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Transition to a Technical Diver

By Caroline Manie

Caroline is now a qualified Tec diver and loves being able to explore caves and wrecks

When I first started diving I couldn’t imagine myself ever wanting to go deeper than 18m. I used to look at divers with multiple tanks and drysuits talking about their deep dives and think they were obviously a little crazy. I’m still not completely convinced that I was incorrect in that assessment, but these days I am happy to join the ranks of those who are a little crazy.

It didn’t take long for me to realise I wanted to go deeper, do longer dives and see more of the underwater world. My first taste of diving beyond 30m was in Sydney Harbour on the Cooloolli, where due to a good dose of narcosis, I didn’t really remember much of my first dive. Soon after, I was lucky enough to travel to the Solomon Islands to dive some of the most spectacular reef and wreck diving in the world. We dived World War II wrecks sunk in battle, reef systems and ocean caves. I ascended from every dive with a massive smile on my face. It was in the Solomons that I discovered my love of wrecks and caves. Some say you’re either an F & C (Fish & Coral) diver or you’re a wreck & cave diver. I love both, but I must admit my heart belongs to wrecks and caves.

The first time I descended the line and saw the ghostly outline of the massive ship beneath me, or walked through a paddock to a seemingly shallow water hole to look beneath the surfaces at crystal clear water and spectacular rock formations, I knew this is where I wanted to be. It was at this stage I realised my bottom time, depth and opportunities to explore were severely limited by my training and gas reserves. So the obvious answer was, of course, that I needed more tanks and more training! A new approach to my diving was born. I immediately started looking in to all sorts of tec courses, invested in a drysuit and booked my first cave course.

I decided on the PADI TecRec system for a number of reasons, I had attended a PADI conference where the new training system was outlined and I was impressed by the developments and approach, I was also working as a part time instructor for Abyss and ideally wanted to complete my training with them.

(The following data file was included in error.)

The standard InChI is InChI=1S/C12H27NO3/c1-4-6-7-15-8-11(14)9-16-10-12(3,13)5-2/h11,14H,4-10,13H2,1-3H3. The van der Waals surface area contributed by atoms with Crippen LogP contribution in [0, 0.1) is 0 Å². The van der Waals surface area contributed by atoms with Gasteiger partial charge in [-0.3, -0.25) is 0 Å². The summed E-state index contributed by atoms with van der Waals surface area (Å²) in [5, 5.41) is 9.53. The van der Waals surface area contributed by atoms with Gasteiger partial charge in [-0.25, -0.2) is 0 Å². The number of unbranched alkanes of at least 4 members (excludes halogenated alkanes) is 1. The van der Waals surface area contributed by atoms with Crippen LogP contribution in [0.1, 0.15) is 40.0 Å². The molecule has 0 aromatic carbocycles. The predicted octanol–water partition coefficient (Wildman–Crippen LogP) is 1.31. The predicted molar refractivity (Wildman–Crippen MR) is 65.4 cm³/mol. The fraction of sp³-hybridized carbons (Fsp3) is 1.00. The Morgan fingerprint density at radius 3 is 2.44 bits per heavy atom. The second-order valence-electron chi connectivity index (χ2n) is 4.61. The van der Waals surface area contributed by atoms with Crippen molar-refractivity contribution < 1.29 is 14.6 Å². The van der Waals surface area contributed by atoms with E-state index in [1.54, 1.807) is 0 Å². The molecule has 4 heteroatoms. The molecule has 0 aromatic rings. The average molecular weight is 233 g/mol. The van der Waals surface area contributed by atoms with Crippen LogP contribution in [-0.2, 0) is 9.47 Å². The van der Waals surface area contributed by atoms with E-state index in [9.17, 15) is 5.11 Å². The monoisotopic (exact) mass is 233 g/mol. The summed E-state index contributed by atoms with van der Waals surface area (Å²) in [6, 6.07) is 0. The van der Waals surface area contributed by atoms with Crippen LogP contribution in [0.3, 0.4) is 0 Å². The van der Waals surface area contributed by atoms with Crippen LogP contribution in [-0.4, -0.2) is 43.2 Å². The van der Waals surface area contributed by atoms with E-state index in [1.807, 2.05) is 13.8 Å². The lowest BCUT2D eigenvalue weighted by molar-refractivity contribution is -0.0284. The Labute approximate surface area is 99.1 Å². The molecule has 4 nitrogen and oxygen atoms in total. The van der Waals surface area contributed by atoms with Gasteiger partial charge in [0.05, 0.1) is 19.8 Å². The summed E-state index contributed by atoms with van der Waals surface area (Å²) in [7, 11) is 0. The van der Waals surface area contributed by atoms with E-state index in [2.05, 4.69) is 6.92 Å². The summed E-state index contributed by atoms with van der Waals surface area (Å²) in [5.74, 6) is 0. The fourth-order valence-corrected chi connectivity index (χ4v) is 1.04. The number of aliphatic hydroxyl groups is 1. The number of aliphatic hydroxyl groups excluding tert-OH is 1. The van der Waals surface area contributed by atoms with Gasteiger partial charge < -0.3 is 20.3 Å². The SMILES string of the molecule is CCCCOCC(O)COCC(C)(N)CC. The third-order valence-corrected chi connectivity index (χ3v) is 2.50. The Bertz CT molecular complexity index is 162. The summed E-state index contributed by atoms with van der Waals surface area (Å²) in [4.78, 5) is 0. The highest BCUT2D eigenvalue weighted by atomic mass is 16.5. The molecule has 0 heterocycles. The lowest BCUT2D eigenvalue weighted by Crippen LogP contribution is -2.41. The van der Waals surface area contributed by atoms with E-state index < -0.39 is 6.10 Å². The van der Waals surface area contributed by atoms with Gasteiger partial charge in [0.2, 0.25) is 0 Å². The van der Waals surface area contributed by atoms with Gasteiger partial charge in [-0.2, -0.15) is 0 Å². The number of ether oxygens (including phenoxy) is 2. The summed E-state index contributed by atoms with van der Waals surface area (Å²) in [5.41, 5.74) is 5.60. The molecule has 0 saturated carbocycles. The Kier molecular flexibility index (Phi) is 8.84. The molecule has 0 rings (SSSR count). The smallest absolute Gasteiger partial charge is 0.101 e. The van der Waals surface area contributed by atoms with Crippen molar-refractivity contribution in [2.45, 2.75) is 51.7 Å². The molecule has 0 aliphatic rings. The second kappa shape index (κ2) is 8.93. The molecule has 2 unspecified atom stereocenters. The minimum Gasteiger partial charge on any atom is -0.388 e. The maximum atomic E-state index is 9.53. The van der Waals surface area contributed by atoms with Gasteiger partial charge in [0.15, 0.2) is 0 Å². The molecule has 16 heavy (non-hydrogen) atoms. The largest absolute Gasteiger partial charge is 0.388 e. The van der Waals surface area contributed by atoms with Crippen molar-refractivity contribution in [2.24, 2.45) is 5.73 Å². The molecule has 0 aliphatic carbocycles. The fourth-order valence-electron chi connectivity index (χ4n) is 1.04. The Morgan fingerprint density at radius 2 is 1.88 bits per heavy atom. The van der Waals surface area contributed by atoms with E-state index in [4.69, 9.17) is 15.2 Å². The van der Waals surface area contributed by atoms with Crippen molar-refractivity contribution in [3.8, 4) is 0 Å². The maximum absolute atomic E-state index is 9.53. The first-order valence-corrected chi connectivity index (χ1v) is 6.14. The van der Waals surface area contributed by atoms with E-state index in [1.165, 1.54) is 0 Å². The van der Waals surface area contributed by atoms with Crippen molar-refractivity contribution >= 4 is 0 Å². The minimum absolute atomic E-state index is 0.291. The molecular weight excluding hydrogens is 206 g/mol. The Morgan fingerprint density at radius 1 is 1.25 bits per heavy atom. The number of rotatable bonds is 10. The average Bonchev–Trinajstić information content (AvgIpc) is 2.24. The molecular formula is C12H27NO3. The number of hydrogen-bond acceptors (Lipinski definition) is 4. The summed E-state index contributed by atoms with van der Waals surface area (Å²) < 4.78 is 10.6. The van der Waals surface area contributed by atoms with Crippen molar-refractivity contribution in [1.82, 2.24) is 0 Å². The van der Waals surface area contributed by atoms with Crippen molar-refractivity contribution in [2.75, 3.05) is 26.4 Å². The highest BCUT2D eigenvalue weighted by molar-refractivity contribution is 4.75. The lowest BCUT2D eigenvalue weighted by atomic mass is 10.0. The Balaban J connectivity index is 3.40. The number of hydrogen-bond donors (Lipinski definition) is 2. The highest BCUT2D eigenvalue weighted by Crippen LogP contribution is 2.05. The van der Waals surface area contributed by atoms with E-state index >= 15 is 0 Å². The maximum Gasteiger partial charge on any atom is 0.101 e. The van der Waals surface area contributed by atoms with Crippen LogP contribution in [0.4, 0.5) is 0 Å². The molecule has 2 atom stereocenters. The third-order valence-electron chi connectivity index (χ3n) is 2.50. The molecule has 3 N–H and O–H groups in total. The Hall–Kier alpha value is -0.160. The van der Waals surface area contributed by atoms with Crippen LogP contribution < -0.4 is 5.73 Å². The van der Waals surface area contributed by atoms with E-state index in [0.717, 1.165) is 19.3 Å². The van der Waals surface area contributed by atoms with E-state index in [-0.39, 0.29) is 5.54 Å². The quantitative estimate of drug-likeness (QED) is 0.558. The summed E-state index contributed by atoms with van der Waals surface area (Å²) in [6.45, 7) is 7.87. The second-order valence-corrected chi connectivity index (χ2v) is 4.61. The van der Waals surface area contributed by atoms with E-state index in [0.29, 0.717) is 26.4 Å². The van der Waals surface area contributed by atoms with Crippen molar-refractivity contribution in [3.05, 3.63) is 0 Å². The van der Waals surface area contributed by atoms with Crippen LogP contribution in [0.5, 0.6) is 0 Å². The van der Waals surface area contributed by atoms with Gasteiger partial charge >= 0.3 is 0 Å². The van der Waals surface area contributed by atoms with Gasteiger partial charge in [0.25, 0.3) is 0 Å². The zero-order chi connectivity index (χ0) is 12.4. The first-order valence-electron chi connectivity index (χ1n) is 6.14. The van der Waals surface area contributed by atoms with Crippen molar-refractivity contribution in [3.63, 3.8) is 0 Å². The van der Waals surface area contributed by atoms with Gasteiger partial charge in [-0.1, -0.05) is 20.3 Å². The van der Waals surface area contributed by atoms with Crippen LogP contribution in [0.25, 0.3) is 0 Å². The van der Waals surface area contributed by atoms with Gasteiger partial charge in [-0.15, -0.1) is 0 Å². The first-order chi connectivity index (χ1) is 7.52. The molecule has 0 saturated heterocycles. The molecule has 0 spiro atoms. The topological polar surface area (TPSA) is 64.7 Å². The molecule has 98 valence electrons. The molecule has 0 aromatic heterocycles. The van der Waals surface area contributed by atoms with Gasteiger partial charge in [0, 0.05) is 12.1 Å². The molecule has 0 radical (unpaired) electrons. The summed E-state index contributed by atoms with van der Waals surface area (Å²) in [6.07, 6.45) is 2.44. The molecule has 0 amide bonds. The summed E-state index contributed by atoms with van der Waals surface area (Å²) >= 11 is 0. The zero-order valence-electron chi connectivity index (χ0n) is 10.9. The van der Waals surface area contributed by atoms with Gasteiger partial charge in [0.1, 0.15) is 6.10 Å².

I completed Tec basics in the middle of last year. There is nothing like changing your set up and learning an entirely new approach to diving to make you feel like a beginner again. There were extra regulators, extra tanks, and so much to learn, both in water and out. I was wearing a standard backmounted twin set up, which I soon discovered was not the ideal set up for me as I could not safely and efficiently manipulate the valves. I moved towards the sidemount set up, and have since completed my CDAA/TDI Deep Cavern & Sinkhole course and PADI Tec 40 Course in this setup.

Diving in Piccaninnie Ponds, Mt Gambier, SA

 

I have already learned so much and can’t wait to continue my training. Hopefully I’ll be able to complete Tec 45 and 50 within the next year, and go on to finish the CDAA and TDI cave courses.

I would encourage anyone with an interest in deep diving or overhead environments to do, at the very least, the introductory levels of Tec. It has made my diving safer, increased my skill set, improved my existing skills and taught me so much. I have been lucky enough since starting my tec journey to dive the beautiful sinkholes and caverns of Mount Gambier, and the wrecks of Chuuk Lagoon. I was able to do both safely and enjoy every minute. I’m always planning my next trip(s) and destinations. I really can’t wait to travel the world, diving my bucket list of caves, wrecks and reefs. First stop Mexico, or Thailand, or Bahamas, or Florida… not sure yet, the list is constantly growing.

 

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